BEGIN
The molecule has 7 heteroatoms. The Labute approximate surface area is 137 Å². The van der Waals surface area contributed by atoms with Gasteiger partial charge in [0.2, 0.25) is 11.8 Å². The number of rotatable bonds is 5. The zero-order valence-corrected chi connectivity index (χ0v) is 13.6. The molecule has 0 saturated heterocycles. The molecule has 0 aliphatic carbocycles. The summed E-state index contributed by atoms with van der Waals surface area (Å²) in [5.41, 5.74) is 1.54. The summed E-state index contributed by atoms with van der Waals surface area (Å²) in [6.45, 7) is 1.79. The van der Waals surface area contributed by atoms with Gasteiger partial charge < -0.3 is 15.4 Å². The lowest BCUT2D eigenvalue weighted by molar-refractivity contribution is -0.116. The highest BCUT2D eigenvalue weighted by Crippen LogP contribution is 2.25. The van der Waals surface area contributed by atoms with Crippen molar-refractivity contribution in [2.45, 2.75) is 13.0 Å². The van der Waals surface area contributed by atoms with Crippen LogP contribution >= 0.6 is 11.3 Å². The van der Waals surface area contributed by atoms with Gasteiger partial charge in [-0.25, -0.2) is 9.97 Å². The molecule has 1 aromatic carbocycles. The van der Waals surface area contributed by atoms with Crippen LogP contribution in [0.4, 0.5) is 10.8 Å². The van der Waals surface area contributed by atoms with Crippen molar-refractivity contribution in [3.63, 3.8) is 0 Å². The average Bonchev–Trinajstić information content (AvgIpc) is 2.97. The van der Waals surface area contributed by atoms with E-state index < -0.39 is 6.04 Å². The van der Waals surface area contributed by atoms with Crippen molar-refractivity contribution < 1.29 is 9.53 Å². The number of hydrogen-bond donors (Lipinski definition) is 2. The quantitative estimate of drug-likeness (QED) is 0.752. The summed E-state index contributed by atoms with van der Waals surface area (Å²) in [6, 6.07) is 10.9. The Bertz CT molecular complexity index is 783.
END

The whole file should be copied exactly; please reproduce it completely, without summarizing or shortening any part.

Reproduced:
The molecule has 7 heteroatoms. The Labute approximate surface area is 137 Å². The van der Waals surface area contributed by atoms with Gasteiger partial charge in [0.2, 0.25) is 11.8 Å². The number of rotatable bonds is 5. The zero-order valence-corrected chi connectivity index (χ0v) is 13.6. The molecule has 0 saturated heterocycles. The molecule has 0 aliphatic carbocycles. The summed E-state index contributed by atoms with van der Waals surface area (Å²) in [5.41, 5.74) is 1.54. The summed E-state index contributed by atoms with van der Waals surface area (Å²) in [6.45, 7) is 1.79. The van der Waals surface area contributed by atoms with Gasteiger partial charge < -0.3 is 15.4 Å². The lowest BCUT2D eigenvalue weighted by molar-refractivity contribution is -0.116. The highest BCUT2D eigenvalue weighted by Crippen LogP contribution is 2.25. The van der Waals surface area contributed by atoms with Crippen molar-refractivity contribution in [2.45, 2.75) is 13.0 Å². The van der Waals surface area contributed by atoms with Crippen LogP contribution >= 0.6 is 11.3 Å². The van der Waals surface area contributed by atoms with Gasteiger partial charge in [-0.25, -0.2) is 9.97 Å². The molecule has 1 aromatic carbocycles. The van der Waals surface area contributed by atoms with Crippen LogP contribution in [0.4, 0.5) is 10.8 Å². The van der Waals surface area contributed by atoms with Crippen molar-refractivity contribution in [3.63, 3.8) is 0 Å². The average Bonchev–Trinajstić information content (AvgIpc) is 2.97. The van der Waals surface area contributed by atoms with E-state index < -0.39 is 6.04 Å². The van der Waals surface area contributed by atoms with Crippen molar-refractivity contribution < 1.29 is 9.53 Å². The number of hydrogen-bond donors (Lipinski definition) is 2. The quantitative estimate of drug-likeness (QED) is 0.752. The summed E-state index contributed by atoms with van der Waals surface area (Å²) in [6, 6.07) is 10.9. The Bertz CT molecular complexity index is 783.